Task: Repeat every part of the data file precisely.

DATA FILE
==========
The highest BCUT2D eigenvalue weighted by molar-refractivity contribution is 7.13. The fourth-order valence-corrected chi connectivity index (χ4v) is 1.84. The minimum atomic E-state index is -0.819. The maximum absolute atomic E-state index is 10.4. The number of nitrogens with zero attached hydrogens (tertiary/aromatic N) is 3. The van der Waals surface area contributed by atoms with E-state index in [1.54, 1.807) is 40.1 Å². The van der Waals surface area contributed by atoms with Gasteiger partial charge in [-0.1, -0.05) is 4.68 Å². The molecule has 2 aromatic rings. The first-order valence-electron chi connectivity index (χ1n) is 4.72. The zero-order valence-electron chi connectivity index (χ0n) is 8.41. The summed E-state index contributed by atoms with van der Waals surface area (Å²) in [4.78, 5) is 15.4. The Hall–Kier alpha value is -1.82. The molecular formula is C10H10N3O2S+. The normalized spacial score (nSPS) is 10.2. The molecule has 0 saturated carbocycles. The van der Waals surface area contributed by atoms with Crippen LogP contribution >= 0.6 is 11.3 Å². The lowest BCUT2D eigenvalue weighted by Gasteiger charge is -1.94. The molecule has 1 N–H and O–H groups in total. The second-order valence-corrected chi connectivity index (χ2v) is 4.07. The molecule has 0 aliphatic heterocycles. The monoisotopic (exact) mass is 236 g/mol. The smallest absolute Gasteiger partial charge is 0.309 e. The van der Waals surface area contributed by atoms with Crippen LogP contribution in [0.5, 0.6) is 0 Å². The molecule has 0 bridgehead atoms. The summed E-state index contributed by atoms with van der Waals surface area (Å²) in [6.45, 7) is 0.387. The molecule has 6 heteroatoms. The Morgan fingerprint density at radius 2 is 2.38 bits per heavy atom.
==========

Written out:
The highest BCUT2D eigenvalue weighted by molar-refractivity contribution is 7.13. The fourth-order valence-corrected chi connectivity index (χ4v) is 1.84. The minimum atomic E-state index is -0.819. The maximum absolute atomic E-state index is 10.4. The number of nitrogens with zero attached hydrogens (tertiary/aromatic N) is 3. The van der Waals surface area contributed by atoms with E-state index in [1.54, 1.807) is 40.1 Å². The van der Waals surface area contributed by atoms with Gasteiger partial charge in [-0.1, -0.05) is 4.68 Å². The molecule has 2 aromatic rings. The first-order valence-electron chi connectivity index (χ1n) is 4.72. The zero-order valence-electron chi connectivity index (χ0n) is 8.41. The summed E-state index contributed by atoms with van der Waals surface area (Å²) in [4.78, 5) is 15.4. The Hall–Kier alpha value is -1.82. The molecular formula is C10H10N3O2S+. The normalized spacial score (nSPS) is 10.2. The molecule has 0 saturated carbocycles. The van der Waals surface area contributed by atoms with Crippen LogP contribution >= 0.6 is 11.3 Å². The lowest BCUT2D eigenvalue weighted by Gasteiger charge is -1.94. The molecule has 1 N–H and O–H groups in total. The second-order valence-corrected chi connectivity index (χ2v) is 4.07. The molecule has 0 aliphatic heterocycles. The monoisotopic (exact) mass is 236 g/mol. The smallest absolute Gasteiger partial charge is 0.309 e. The van der Waals surface area contributed by atoms with Crippen LogP contribution in [0.5, 0.6) is 0 Å². The molecule has 0 bridgehead atoms. The summed E-state index contributed by atoms with van der Waals surface area (Å²) in [6.45, 7) is 0.387. The molecule has 6 heteroatoms. The Morgan fingerprint density at radius 2 is 2.38 bits per heavy atom.